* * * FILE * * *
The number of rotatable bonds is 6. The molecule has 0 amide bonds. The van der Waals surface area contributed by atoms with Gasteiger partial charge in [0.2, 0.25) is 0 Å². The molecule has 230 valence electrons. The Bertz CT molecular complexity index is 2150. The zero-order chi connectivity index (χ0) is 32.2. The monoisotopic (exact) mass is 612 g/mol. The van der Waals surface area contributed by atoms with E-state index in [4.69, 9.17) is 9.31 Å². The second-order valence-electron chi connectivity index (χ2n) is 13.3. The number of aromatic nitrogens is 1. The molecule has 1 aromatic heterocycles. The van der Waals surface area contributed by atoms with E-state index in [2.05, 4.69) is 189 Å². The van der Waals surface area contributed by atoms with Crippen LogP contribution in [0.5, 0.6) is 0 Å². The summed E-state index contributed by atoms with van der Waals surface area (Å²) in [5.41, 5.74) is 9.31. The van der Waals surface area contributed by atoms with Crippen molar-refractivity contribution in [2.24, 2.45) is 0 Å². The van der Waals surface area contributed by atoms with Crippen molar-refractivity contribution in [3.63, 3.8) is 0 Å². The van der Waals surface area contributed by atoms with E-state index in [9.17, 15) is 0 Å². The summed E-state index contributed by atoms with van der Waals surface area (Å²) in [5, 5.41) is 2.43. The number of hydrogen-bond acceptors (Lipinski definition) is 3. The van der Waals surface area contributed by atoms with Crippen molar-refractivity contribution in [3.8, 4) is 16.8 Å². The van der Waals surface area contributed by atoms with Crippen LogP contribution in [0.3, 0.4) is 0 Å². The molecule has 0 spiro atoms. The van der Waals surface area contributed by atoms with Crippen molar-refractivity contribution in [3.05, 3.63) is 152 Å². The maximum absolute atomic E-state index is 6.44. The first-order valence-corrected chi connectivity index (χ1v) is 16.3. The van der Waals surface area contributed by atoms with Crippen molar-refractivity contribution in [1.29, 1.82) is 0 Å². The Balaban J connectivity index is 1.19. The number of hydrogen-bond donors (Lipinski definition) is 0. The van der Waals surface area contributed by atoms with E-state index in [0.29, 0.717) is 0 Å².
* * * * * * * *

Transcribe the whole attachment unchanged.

The number of rotatable bonds is 6. The molecule has 0 amide bonds. The van der Waals surface area contributed by atoms with Gasteiger partial charge in [0.2, 0.25) is 0 Å². The molecule has 230 valence electrons. The Bertz CT molecular complexity index is 2150. The zero-order chi connectivity index (χ0) is 32.2. The monoisotopic (exact) mass is 612 g/mol. The van der Waals surface area contributed by atoms with E-state index in [4.69, 9.17) is 9.31 Å². The second-order valence-electron chi connectivity index (χ2n) is 13.3. The number of aromatic nitrogens is 1. The molecule has 1 aromatic heterocycles. The van der Waals surface area contributed by atoms with E-state index in [2.05, 4.69) is 189 Å². The van der Waals surface area contributed by atoms with Crippen LogP contribution in [0.5, 0.6) is 0 Å². The summed E-state index contributed by atoms with van der Waals surface area (Å²) in [5.41, 5.74) is 9.31. The van der Waals surface area contributed by atoms with Crippen molar-refractivity contribution in [2.24, 2.45) is 0 Å². The van der Waals surface area contributed by atoms with Crippen molar-refractivity contribution in [3.63, 3.8) is 0 Å². The van der Waals surface area contributed by atoms with E-state index in [9.17, 15) is 0 Å². The summed E-state index contributed by atoms with van der Waals surface area (Å²) in [5, 5.41) is 2.43. The number of hydrogen-bond acceptors (Lipinski definition) is 3. The van der Waals surface area contributed by atoms with Crippen molar-refractivity contribution in [3.8, 4) is 16.8 Å². The van der Waals surface area contributed by atoms with Crippen LogP contribution in [0.3, 0.4) is 0 Å². The molecule has 0 spiro atoms. The van der Waals surface area contributed by atoms with Crippen molar-refractivity contribution in [3.05, 3.63) is 152 Å². The maximum absolute atomic E-state index is 6.44. The first-order valence-corrected chi connectivity index (χ1v) is 16.3. The van der Waals surface area contributed by atoms with Crippen molar-refractivity contribution in [1.29, 1.82) is 0 Å². The Balaban J connectivity index is 1.19. The number of hydrogen-bond donors (Lipinski definition) is 0. The van der Waals surface area contributed by atoms with E-state index in [0.29, 0.717) is 0 Å².